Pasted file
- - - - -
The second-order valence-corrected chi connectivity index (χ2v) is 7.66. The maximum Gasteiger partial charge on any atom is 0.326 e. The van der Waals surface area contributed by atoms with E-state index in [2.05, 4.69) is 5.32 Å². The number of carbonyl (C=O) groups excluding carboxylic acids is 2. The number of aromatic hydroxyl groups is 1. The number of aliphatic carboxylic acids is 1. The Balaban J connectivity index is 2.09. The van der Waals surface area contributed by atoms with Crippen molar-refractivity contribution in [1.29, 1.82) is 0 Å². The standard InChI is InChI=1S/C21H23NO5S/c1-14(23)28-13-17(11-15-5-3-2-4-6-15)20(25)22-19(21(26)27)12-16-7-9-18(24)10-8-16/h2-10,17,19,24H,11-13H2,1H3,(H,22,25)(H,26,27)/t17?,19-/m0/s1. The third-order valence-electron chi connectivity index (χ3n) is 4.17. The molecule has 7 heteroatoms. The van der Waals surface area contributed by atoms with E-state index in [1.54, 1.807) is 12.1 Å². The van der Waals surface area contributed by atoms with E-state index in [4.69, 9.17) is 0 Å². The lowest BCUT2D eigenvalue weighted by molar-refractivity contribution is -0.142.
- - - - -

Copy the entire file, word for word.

The second-order valence-corrected chi connectivity index (χ2v) is 7.66. The maximum Gasteiger partial charge on any atom is 0.326 e. The van der Waals surface area contributed by atoms with E-state index in [2.05, 4.69) is 5.32 Å². The number of carbonyl (C=O) groups excluding carboxylic acids is 2. The number of aromatic hydroxyl groups is 1. The number of aliphatic carboxylic acids is 1. The Balaban J connectivity index is 2.09. The van der Waals surface area contributed by atoms with Crippen molar-refractivity contribution in [1.29, 1.82) is 0 Å². The standard InChI is InChI=1S/C21H23NO5S/c1-14(23)28-13-17(11-15-5-3-2-4-6-15)20(25)22-19(21(26)27)12-16-7-9-18(24)10-8-16/h2-10,17,19,24H,11-13H2,1H3,(H,22,25)(H,26,27)/t17?,19-/m0/s1. The third-order valence-electron chi connectivity index (χ3n) is 4.17. The molecule has 7 heteroatoms. The van der Waals surface area contributed by atoms with E-state index in [1.54, 1.807) is 12.1 Å². The van der Waals surface area contributed by atoms with E-state index in [4.69, 9.17) is 0 Å². The lowest BCUT2D eigenvalue weighted by molar-refractivity contribution is -0.142.